Erwin v. West Virginia American Water Company, Inc., (Cabell County, WV 07-C-1067)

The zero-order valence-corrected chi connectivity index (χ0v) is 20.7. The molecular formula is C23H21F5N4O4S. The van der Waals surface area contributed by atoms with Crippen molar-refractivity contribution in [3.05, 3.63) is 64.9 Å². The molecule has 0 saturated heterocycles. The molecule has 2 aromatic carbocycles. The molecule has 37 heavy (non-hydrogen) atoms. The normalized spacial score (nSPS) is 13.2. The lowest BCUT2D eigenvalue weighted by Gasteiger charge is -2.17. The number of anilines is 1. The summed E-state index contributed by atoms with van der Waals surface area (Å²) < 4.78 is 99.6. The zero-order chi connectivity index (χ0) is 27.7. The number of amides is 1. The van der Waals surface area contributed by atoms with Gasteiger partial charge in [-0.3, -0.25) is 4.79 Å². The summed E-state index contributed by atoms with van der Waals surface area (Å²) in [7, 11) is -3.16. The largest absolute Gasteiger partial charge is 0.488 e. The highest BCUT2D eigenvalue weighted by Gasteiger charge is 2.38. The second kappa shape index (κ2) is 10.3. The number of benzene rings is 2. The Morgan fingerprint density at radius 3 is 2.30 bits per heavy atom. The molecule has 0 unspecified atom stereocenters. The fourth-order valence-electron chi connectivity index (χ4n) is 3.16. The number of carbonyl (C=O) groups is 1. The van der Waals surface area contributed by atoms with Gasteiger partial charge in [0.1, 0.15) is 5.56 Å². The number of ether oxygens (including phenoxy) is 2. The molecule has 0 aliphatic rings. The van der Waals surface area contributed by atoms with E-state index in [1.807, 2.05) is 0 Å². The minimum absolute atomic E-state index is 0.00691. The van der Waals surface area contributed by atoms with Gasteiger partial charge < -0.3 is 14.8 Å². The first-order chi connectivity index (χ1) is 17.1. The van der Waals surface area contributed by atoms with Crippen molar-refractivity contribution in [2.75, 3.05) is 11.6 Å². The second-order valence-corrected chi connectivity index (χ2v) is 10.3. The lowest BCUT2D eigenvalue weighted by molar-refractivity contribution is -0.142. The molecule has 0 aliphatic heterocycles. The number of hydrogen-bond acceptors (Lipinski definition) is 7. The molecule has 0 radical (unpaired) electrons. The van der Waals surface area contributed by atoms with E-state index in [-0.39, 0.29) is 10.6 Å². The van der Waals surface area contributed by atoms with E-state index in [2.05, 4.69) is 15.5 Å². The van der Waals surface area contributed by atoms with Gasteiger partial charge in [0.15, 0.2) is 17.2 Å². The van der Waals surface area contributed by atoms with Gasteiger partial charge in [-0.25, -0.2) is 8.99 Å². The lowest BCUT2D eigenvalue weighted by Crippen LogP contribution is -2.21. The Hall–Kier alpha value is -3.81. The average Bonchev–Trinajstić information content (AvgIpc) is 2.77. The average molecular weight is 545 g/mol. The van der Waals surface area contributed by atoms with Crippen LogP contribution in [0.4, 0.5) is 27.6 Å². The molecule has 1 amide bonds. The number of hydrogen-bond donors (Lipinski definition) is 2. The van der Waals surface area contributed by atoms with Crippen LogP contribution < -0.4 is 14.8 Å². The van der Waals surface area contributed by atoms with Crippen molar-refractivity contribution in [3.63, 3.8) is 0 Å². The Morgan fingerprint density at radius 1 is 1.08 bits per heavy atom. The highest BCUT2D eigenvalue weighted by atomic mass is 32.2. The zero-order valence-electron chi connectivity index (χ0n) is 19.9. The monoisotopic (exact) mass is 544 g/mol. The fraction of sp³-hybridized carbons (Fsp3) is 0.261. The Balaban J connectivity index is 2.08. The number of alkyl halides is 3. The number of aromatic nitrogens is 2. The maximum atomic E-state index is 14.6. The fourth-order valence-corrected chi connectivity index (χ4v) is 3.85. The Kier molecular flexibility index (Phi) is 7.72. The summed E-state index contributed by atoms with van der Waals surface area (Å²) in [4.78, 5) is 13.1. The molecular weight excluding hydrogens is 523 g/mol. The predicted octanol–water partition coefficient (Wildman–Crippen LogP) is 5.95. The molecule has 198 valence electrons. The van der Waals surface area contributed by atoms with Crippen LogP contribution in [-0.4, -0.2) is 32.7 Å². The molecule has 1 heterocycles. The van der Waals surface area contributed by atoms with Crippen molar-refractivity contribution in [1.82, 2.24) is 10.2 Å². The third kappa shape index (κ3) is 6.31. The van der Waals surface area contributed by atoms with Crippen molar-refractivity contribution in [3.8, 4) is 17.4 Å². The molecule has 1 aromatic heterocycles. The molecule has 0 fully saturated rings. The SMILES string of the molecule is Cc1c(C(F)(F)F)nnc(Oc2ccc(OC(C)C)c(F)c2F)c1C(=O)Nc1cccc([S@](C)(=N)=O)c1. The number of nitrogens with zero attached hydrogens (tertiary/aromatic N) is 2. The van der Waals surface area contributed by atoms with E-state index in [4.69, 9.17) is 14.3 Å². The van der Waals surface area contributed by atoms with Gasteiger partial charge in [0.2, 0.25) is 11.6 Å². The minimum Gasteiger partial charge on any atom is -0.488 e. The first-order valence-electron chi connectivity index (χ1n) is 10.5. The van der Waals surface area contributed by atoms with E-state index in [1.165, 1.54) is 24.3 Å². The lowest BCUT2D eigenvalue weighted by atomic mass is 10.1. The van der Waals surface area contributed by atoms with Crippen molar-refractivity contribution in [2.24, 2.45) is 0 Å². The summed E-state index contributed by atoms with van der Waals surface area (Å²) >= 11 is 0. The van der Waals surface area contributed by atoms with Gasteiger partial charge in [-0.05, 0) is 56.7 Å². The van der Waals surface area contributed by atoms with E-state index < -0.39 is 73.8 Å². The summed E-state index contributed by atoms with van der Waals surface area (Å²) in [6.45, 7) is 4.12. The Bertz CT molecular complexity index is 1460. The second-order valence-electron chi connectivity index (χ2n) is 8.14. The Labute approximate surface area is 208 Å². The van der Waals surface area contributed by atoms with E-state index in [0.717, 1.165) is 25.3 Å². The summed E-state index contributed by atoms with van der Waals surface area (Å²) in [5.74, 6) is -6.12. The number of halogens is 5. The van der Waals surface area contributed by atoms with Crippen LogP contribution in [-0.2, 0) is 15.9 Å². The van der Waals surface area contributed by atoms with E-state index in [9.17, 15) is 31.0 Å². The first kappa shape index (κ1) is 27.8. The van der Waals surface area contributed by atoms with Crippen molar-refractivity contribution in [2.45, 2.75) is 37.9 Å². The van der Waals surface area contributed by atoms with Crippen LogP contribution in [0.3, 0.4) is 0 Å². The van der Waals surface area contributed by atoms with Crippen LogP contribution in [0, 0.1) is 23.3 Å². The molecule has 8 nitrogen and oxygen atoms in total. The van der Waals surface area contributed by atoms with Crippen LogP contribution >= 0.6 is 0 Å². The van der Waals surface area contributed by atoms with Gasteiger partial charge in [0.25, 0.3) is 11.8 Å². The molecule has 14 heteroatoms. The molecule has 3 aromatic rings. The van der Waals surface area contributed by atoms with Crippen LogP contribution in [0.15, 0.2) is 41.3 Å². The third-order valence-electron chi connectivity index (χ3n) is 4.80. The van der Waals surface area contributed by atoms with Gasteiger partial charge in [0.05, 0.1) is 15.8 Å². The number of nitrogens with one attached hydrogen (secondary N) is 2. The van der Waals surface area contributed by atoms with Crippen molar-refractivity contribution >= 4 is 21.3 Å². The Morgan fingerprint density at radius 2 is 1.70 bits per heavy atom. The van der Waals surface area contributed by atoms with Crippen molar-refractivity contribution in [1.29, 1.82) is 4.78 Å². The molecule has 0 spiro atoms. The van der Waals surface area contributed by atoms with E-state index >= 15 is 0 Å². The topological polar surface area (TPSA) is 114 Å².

The plaintiff was an administrative assistant at a water utility company. While off work for non-work-related medical issues, the company discovered discrepancies in the employee's time cards, which investigation revealed that the employee had been mischaracterizing her time off and obtained paid time off in excess of what was permissible. While in the middle of the company's investigation of the potential time discrepancies, the employee left work one day and traveled to a Sears store on her lunch hour to shop for treadmills, which she was going to purchase for the office using a company credit card. While testing a treadmill, the employee fell and sustained injuries. She initially did not seek medical attention, but later that same day, she went to the hospital, where it was learned that she had broken her foot. While the employee was off work, the company completed its investigation into the time discrepancies. When the employee returned to work after a one week, medically-excused absence, the company provided her an opportunity to explain the time card discrepancies. The employee was not able to provide an explanation, and instead obtained a doctor's excuse to go off again on temporary total disability. The company fired the employee for her conduct in reference to the time cards. In addition, the company also initially opposed her claim for workers compensation benefits, which benefits were initially denied. That initial denial was eventually reversed, and the employee received partial disability benefits. The plaintiff filed a civil suit alleging that the company made fraudulent misrepresentations during her workers compensation proceedings. In addition, she claimed that her termination was in retaliation for having filed a claim for workers compensation benefits. Finally, she claimed that the company discriminated against her on the basis of her having filed a claim for workers' compensation benefits. After extensive discovery and motion practice, the trial court dismissed all claims for punitive damages and alleged lost long-term disability benefits under ERISA, whereupon the case settled shortly before trial.